Rand forced a grin, as if he thought it was a joke. Masema had never made a joke in his hearing, nor laughed at one. Most of the men at Fal Dara accepted Rand; he trained with Lan, and Lord Agelmar had him at table, and most important of all, he had arrived at Fal Dara in company with Moiraine, an Aes Sedai. Some seemed unable to forget his being an outlander, though, barely saying two words to him, and then only if they had to. Masema was the worst of those.
"It's good enough for me," Rand said. "Speaking of rabbits, Ragan, how about letting me out? All this noise and bustle is too much for me. Better to be out hunting rabbits, even if I never see one."
Ragan half turned to look at his companion, and Rand's hopes began to lift. Ragan was an easygoing man, his manner belying his grim scar, and he seemed to like Rand. But Masema was already shaking his head. Ragan sighed. "It cannot be, Rand al'Thor." He gave a tiny nod toward Masema as if to explain. If it were up to him alone ... "No one is to leave without a written pass. Too bad you did not ask a few minutes ago. The command just came down to bar the gates."
"But why would Lord Agelmar want to keep me in?" Masema was eyeing the bundles on Rand's back, and his saddlebags. Rand tried to ignore him. "I'm his guest," he went on to Ragan. "By my honor, I could have left anytime these past weeks. Why would he mean this order for me? It is Lord Agelmar's order, isn't it?" Masema blinked at that, and his perpetual frown deepened; he almost appeared to forget Rand's packs.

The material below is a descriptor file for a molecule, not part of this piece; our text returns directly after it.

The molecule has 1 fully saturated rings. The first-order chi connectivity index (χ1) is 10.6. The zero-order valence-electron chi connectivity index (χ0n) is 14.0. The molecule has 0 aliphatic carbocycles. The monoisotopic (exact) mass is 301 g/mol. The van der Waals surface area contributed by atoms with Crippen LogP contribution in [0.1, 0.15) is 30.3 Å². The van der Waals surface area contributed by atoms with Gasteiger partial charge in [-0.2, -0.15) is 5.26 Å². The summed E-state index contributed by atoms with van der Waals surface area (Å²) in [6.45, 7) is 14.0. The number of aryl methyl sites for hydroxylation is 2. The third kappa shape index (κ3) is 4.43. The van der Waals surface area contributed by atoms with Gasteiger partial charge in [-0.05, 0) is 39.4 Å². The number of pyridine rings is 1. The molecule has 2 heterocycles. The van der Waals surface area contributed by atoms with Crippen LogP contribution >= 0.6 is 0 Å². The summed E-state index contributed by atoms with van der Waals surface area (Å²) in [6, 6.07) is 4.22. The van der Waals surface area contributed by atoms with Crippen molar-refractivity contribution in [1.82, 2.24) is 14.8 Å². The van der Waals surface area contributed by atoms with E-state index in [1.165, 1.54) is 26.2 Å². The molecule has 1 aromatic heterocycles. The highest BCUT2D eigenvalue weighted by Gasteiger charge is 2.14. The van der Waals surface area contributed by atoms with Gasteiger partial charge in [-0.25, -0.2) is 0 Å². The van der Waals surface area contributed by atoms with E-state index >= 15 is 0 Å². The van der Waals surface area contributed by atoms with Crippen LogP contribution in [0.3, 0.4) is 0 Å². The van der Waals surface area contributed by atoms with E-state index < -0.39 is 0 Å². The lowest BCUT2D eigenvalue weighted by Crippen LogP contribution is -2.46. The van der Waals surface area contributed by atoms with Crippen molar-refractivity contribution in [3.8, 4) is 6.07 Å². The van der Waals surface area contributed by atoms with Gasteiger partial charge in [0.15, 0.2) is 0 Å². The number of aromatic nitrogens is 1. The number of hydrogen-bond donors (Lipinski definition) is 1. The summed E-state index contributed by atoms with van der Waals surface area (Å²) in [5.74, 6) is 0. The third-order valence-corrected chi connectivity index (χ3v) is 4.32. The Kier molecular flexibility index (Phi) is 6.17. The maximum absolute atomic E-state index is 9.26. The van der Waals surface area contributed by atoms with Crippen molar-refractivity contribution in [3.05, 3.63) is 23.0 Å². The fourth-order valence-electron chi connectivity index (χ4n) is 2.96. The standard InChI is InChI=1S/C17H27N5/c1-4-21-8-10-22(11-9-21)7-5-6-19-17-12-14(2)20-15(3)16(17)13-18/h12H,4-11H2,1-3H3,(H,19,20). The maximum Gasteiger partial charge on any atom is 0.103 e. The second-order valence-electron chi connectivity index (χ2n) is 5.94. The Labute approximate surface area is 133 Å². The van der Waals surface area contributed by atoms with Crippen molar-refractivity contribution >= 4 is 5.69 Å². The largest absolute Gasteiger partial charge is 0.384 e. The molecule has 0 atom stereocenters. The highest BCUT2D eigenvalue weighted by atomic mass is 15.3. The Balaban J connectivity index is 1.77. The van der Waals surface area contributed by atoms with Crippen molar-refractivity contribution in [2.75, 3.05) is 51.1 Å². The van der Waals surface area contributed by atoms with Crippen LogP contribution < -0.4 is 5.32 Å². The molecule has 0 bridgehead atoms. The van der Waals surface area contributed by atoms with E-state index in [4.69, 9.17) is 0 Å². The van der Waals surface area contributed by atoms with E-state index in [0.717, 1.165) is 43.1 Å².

Ragan laughed. "Who else could give such an order, Rand al'Thor? Of course, it was Uno who passed it to me, but whose order could it have been?"
Masema's eyes, fixed on Rand's face, did not blink. "I just want to go out by myself, that's all," Rand said. "I'll try one of the gardens, then. No rabbits, but at least there won't be a crowd. The Light illumine you, and peace favor you."
He walked away without waiting for an answering blessing, resolving not to go near any of the gardens on any account. Burn me, once the ceremonies are done there could be Aes Sedai in any of them. Aware of Masema's eyes on his back - he was sure it was Masema - he kept his pace normal.
Suddenly the bells stopped ringing, and he skipped a step.
Minutes were passing. A great many of them. Time for the Amyrlin Seat to be shown to her chambers. Time for her to send for him, to start a search when he was not found. As soon as he was out of sight of the salley gate, he began to run again.
Near the barracks' kitchens, the Carters' Gate, where all the foodstuffs for the keep were brought in, stood closed and barred, behind a pair of soldiers. He hurried past, across the kitchen yard, as if he had never meant to stop.
The Dog Gate, at the back of the keep, just high enough and wide enough for one man on foot, had its guards, too. He turned around before they saw him. There were not many gates, even as big as the keep was, but if the Dog Gate was guarded, they all would be.
Perhaps he could find a length of rope ... He climbed one of the stairs to the top of the outer wall, to the wide parapet with its crenellated walls.